Taking advantage of the anti-LapF polyclonal antibodies, we decided to observe the localization of the protein in KT2440 biofilms, by immunofluorescence and microscopy. For this purpose, biofilms grown on glass coverslips for 24 h were fixed and incubated with the primary antibodies, followed by incubation with a secondary goat anti-rabbit antibody conjugated with Alexa Fluor 488 fluorophore. Cells were then observed by fluorescence microscopy. As shown in Fig. 10, fluorescence was detected mainly in cells forming part of microcolonies, and not in isolated cells, a result that is consistent with the lapF::gfp expression data. Interestingly, fluorescence staining in KT2440 showed a highly punctuate appearance, with one or two spots per cell, and always localized between cells, so that the outer layer of cells in the microcolonies did not show staining. In agreement with the results obtained by Western blot, very faint fluorescence was detected in the mus-20 mutant after long exposure times (Fig. 10). However, when bacteria were permeabilized before incubation with the anti-LapF antibodies, fluorescence could be observed in mus-20 cells (Fig. 10), confirming that the mutant is unable to transport the protein outside the cell. All these data support a role of LapF in cell–cell interactions and suggest that the protein is concentrated at specific sites on the bacterial surface.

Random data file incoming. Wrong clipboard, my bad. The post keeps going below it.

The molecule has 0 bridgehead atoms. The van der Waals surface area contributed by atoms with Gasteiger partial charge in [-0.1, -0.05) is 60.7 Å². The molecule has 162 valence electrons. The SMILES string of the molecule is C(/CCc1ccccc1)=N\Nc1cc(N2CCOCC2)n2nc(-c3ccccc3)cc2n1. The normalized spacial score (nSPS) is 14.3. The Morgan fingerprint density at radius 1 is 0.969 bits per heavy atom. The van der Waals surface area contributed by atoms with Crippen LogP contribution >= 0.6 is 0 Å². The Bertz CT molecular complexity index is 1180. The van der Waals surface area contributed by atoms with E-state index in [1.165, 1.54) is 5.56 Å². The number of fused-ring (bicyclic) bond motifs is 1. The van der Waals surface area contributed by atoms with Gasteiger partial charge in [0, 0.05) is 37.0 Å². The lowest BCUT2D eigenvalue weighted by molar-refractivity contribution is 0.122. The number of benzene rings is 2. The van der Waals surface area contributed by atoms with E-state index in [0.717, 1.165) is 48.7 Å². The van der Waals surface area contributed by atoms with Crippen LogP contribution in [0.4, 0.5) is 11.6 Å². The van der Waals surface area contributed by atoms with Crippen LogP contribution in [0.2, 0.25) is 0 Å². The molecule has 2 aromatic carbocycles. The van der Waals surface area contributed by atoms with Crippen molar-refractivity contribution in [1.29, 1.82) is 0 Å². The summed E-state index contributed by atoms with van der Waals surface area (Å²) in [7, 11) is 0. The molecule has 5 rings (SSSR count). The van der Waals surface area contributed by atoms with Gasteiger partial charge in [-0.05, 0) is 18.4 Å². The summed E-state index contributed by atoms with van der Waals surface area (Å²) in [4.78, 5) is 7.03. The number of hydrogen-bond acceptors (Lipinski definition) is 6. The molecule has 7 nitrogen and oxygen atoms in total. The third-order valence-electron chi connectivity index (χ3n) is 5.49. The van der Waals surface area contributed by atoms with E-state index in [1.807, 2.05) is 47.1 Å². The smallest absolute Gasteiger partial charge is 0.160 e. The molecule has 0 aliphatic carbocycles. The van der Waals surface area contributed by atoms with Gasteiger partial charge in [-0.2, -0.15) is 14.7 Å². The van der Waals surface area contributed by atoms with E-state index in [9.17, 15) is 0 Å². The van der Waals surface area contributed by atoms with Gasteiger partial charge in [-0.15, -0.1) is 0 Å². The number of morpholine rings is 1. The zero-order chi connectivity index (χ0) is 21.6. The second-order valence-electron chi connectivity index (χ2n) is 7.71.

Figure 10.

In situ localization of LapF in KT2440 biofilms by immunofluorescence.
A–F. Biofilms were grown for 24 h on glass coverslips before being fixed and incubated with anti-LapF polyclonal antibodies, followed by incubation with Alexa Fluor 488-conjugated goat anti-rabbit secondary antibodies, and visualization by phase-contrast (A and D) and fluorescence (B and E) microscopy (magnification: ×1000). Images (C) and (F) are composites of (A) and (B), and (D) and (E) respectively.
G and H. Enlarged images showing details of cell clusters and LapF localization in KT2440 (composite images).
I. Detail of a KT2440 cell permeabilized with Triton X-100 before incubation with antibodies.
J and K. Fluorescence images corresponding to mus-20 after identical incubations with anti-LapF and secondary antibody, with (J) or without (K) previous cell permeabilization. Exposure time for fluorescence in (K) was two times longer than that used in all other images.

Anti-LapF antibodies hamper biofilm development

To obtain further evidences of the role of LapF, biofilm formation assays were performed on glass coverslips in the presence of a 1:100 dilution of anti-LapF antibodies. As shown in Fig. 11, addition of the antibodies did not influence initial attachment of KT2440 to the glass surface. However, they obstructed the appearance of three-dimensional microcolonies, which were evident after 5 h of growth in the absence of the antibodies; in their presence, small clusters of cells were only observed after 8 h of growth (Fig. 11), when a dense biofilm was already formed under normal conditions. Thus, the behaviour of the wild-type strain in the presence of anti-LapF antibodies was to a certain extent similar to that of the lapF mutant, adding weight to the involvement of LapF in cell–cell interactions during biofilm development.